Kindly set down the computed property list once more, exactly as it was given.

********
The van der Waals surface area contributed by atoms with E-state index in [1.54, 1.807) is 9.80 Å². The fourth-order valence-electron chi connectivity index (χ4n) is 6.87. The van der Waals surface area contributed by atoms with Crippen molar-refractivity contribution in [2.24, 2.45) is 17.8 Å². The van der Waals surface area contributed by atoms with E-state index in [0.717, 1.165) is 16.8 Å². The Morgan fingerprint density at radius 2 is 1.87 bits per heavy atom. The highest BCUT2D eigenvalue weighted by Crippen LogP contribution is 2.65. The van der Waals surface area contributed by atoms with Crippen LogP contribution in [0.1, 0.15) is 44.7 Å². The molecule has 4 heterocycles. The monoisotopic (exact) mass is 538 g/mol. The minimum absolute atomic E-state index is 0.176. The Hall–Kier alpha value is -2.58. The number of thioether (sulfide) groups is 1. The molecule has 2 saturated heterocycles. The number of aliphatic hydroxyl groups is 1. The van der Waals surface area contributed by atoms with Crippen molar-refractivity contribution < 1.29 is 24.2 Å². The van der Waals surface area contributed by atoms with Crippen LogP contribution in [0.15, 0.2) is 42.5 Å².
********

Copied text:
The van der Waals surface area contributed by atoms with E-state index in [1.54, 1.807) is 9.80 Å². The fourth-order valence-electron chi connectivity index (χ4n) is 6.87. The van der Waals surface area contributed by atoms with Crippen molar-refractivity contribution in [2.24, 2.45) is 17.8 Å². The van der Waals surface area contributed by atoms with E-state index in [0.717, 1.165) is 16.8 Å². The Morgan fingerprint density at radius 2 is 1.87 bits per heavy atom. The highest BCUT2D eigenvalue weighted by Crippen LogP contribution is 2.65. The van der Waals surface area contributed by atoms with Crippen LogP contribution in [0.1, 0.15) is 44.7 Å². The molecule has 4 heterocycles. The monoisotopic (exact) mass is 538 g/mol. The minimum absolute atomic E-state index is 0.176. The Hall–Kier alpha value is -2.58. The number of thioether (sulfide) groups is 1. The molecule has 2 saturated heterocycles. The number of aliphatic hydroxyl groups is 1. The van der Waals surface area contributed by atoms with Crippen molar-refractivity contribution < 1.29 is 24.2 Å². The van der Waals surface area contributed by atoms with Crippen LogP contribution in [0.15, 0.2) is 42.5 Å².